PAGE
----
“If the spring of popular government in time of peace is virtue, the springs of popular government in revolution are at once virtue and terror: virtue, without which terror is fatal; terror, without which virtue is powerless. Terror is nothing other than justice, prompt, severe, inflexible; it is therefore an emanation of virtue; it is not so much a special principle as it is a consequence of the general principle of democracy applied to our country’s most urgent needs.
It has been said that terror is the principle of despotic government. Does your government therefore resemble despotism? Yes, as the sword that gleams in the hands of the heroes of liberty resembles that with which the henchmen of tyranny are armed. Let the despot govern by terror his brutalized subjects; he is right, as a despot. Subdue by terror the enemies of liberty, and you will be right, as founders of the Republic. The government of the revolution is liberty’s despotism against tyranny. Is force made only to protect crime? And is the thunderbolt not destined to strike the heads of the proud?”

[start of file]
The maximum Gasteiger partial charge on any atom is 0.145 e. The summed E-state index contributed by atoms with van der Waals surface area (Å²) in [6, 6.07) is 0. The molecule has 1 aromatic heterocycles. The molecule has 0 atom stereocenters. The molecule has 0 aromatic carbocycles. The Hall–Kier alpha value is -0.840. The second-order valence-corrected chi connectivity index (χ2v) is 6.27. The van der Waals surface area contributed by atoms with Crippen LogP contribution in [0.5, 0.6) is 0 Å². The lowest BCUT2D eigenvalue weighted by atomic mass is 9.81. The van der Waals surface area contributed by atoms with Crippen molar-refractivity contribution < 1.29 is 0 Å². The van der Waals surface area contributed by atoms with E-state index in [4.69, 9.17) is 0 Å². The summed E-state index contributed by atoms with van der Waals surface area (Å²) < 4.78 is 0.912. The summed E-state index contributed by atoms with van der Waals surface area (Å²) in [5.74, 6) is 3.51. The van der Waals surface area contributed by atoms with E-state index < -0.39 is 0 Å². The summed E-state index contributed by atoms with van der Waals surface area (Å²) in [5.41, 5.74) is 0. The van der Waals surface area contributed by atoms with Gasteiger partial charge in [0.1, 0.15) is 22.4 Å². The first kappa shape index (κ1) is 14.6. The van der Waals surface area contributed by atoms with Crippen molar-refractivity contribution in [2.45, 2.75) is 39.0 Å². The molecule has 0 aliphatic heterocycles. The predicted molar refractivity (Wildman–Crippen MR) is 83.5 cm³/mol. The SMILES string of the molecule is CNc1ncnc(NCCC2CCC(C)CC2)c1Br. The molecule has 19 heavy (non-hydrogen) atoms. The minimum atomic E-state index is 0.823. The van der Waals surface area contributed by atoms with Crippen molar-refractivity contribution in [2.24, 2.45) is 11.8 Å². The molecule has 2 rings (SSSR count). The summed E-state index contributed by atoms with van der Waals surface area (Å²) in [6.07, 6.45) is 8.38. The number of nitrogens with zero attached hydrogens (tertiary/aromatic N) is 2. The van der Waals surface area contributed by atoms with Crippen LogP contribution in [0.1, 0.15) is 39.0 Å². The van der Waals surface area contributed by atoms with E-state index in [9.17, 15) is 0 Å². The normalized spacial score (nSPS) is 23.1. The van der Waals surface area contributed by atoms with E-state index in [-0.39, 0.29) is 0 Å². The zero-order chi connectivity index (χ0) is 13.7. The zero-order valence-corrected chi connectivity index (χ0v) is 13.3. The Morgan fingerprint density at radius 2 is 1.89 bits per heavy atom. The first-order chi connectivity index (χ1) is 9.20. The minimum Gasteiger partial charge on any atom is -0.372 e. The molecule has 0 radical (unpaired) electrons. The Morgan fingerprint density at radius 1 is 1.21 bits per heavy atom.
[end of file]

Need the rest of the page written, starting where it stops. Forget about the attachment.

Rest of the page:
– Maximilien Robespierre, “Justification of the Use of Terror”